He explained: “A disc is the structure that sits between the two bones in your back and acts like a shock-absorbing cushion. Now when the disc herniates, it can either push on a nerve or not push on a nerve. When it pushes on a nerve, it can cause leg pain, and that doesn’t sound like what Rodón has been having. If it doesn’t push on one of the nerve roots, it can just cause back pain without causing leg pain.”

What to know about spondylolysis

Dr. Hecht continues: “Spondylolysis is a little sort of crack in the bone, usually at the lowest lumbar level, that we see quite often in athletes. Usually, it is treated without surgery, especially at this young age. It often will respond to a steroid injection as well as physical therapy and rehabilitation.”

What to know about arthritis

Dr. Hecht said he considers this the least likely diagnosis, primarily because of Rodón’s age. Rodón is only 30. 

“But he may have some other kind of irritation of a little joint in the back called a facet joint.”

4. Conservative care is the right route for longevity

Whatever the diagnosis, the preferred course of action is conversation care, rather than surgery, to preserve Rodón’s health over time. 

“Part of the rehab process is almost like you’re creating a brace made of muscle,” said Dr. Hecht. “You’re trying to strengthen the things that live around the spine to take a little heat off the spine. Being a pitcher, there’s a lot of twisting, a lot of torque on the body, and it can be a challenge.”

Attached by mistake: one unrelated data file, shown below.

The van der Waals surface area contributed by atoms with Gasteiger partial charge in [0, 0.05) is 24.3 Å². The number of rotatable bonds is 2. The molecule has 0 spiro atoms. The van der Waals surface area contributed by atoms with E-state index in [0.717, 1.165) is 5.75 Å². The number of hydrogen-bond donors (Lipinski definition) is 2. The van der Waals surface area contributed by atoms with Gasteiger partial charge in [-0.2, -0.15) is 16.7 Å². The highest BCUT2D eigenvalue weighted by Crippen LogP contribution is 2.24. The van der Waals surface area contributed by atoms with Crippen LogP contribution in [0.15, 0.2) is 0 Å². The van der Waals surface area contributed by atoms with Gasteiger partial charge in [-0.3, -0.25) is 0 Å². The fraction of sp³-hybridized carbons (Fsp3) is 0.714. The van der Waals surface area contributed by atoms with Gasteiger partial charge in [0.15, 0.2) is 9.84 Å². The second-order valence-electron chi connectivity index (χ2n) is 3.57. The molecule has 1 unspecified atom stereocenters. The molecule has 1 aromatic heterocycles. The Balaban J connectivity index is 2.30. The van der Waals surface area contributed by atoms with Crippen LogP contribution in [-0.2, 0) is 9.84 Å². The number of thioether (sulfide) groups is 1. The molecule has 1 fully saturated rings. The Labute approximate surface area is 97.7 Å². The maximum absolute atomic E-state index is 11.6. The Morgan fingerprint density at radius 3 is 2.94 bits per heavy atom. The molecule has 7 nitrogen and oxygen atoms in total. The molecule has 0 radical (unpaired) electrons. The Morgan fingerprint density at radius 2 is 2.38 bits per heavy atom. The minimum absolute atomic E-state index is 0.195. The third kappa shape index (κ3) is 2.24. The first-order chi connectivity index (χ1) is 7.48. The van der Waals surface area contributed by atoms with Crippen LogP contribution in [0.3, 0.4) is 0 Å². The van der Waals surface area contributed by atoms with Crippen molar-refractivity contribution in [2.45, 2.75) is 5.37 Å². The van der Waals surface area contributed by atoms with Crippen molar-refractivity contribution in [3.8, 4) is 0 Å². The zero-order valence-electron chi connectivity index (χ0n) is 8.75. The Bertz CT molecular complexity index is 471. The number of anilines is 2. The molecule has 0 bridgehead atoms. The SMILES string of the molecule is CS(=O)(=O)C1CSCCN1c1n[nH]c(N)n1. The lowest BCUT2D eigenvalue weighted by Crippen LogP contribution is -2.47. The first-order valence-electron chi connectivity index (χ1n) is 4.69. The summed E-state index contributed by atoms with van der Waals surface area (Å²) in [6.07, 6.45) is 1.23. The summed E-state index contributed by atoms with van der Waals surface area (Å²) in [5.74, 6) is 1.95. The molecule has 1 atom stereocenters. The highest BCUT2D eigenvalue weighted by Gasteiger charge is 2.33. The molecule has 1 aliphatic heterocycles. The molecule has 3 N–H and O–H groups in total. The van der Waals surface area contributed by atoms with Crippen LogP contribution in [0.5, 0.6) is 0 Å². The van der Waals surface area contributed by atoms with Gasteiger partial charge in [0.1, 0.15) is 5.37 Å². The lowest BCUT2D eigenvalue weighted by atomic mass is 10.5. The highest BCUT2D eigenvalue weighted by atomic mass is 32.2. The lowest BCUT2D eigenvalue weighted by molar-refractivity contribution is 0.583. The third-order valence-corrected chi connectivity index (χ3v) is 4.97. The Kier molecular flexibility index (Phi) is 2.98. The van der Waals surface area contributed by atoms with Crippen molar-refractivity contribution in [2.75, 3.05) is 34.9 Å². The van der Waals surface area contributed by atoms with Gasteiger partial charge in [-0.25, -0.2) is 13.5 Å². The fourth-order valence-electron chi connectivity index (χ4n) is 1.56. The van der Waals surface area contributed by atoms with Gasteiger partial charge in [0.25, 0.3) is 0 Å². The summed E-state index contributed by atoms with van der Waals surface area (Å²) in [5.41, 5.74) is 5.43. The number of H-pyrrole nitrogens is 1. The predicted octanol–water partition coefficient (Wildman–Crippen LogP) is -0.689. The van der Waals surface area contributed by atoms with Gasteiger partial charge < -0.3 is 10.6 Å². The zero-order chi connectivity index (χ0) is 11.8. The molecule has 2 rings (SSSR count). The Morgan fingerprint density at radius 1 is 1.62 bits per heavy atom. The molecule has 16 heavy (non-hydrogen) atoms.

“We try never to operate on anybody who’s a young athlete who just has back pain,” said Dr. Hecht. “We try to get those people back without surgery. The success rates are pretty high in doing that, but sometimes it’s frustrating because it takes time. But it’s better off trying to get him in the best condition possible because all athletes are much better out of pain than in pain,” Dr. Hecht said. 

5. What seems like a good sign IS a good sign

Rodón has said he is pain-free since the injection. Last week, he started playing catch and progressing in recovery. 

Dr. Hecht said that what looks like progress likely is exactly that.

“I think the Yankees medical staff is smart, is outstanding,” he said. “They are first and foremost concerned about the person and getting them to feel better and get back to their life. His life happens to be being an elite athlete. They’ll combine the steroids with his rehabilitation and keep a very close eye on him through the course of the season to make sure that he stays in the best condition possible, so he can be the most effective player he can be.”

Photo credit: David J. Phillip/AP Photo

About the Author

Hannah Vanbiber

Hannah Vanbiber is one of our writers for NY Sports Day. She started her journalism career in Chattanooga, Tennessee, as a reporter covering local sports, entertainment, and business in the East Tennessee area. She is now a full-time freelance writer, editor, and reporter, covering women’s sports and sports betting in the New York metropolitan area.